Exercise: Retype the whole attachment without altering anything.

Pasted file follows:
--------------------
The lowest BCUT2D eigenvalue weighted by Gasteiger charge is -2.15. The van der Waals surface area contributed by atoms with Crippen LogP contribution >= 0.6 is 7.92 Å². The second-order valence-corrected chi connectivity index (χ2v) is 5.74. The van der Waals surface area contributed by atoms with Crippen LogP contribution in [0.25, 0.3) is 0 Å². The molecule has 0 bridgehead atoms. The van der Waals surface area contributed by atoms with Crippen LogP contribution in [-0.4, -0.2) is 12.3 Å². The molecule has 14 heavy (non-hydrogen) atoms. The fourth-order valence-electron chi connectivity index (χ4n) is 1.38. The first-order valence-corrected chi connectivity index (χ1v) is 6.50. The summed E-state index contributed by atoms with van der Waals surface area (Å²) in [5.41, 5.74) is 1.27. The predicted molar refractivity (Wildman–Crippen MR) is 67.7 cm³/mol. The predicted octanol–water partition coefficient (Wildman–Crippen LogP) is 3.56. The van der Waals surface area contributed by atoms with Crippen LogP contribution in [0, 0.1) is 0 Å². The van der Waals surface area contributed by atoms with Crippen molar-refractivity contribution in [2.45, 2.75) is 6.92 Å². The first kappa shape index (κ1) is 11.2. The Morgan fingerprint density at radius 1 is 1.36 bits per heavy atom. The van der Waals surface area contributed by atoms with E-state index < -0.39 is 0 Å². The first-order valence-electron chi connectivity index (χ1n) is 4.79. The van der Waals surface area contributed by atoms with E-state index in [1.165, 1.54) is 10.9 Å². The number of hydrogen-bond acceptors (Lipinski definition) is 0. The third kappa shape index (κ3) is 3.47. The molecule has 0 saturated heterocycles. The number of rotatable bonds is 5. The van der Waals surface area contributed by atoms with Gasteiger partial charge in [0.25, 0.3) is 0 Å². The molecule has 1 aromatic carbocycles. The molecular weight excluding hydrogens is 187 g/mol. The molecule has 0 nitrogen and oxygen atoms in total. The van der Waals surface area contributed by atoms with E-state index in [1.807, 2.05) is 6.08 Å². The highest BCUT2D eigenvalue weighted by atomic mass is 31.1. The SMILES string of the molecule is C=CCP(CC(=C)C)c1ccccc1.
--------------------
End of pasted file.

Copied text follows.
The lowest BCUT2D eigenvalue weighted by Gasteiger charge is -2.15. The van der Waals surface area contributed by atoms with Crippen LogP contribution >= 0.6 is 7.92 Å². The second-order valence-corrected chi connectivity index (χ2v) is 5.74. The van der Waals surface area contributed by atoms with Crippen LogP contribution in [0.25, 0.3) is 0 Å². The molecule has 0 bridgehead atoms. The van der Waals surface area contributed by atoms with Crippen LogP contribution in [-0.4, -0.2) is 12.3 Å². The molecule has 14 heavy (non-hydrogen) atoms. The fourth-order valence-electron chi connectivity index (χ4n) is 1.38. The first-order valence-corrected chi connectivity index (χ1v) is 6.50. The summed E-state index contributed by atoms with van der Waals surface area (Å²) in [5.41, 5.74) is 1.27. The predicted molar refractivity (Wildman–Crippen MR) is 67.7 cm³/mol. The predicted octanol–water partition coefficient (Wildman–Crippen LogP) is 3.56. The van der Waals surface area contributed by atoms with Crippen LogP contribution in [0, 0.1) is 0 Å². The van der Waals surface area contributed by atoms with Crippen molar-refractivity contribution in [2.45, 2.75) is 6.92 Å². The first kappa shape index (κ1) is 11.2. The Morgan fingerprint density at radius 1 is 1.36 bits per heavy atom. The van der Waals surface area contributed by atoms with E-state index < -0.39 is 0 Å². The first-order valence-electron chi connectivity index (χ1n) is 4.79. The van der Waals surface area contributed by atoms with E-state index in [1.165, 1.54) is 10.9 Å². The number of hydrogen-bond acceptors (Lipinski definition) is 0. The third kappa shape index (κ3) is 3.47. The molecule has 0 saturated heterocycles. The number of rotatable bonds is 5. The van der Waals surface area contributed by atoms with Gasteiger partial charge in [0.25, 0.3) is 0 Å². The molecule has 1 aromatic carbocycles. The molecular weight excluding hydrogens is 187 g/mol. The molecule has 0 nitrogen and oxygen atoms in total. The van der Waals surface area contributed by atoms with E-state index in [1.807, 2.05) is 6.08 Å². The highest BCUT2D eigenvalue weighted by atomic mass is 31.1. The SMILES string of the molecule is C=CCP(CC(=C)C)c1ccccc1.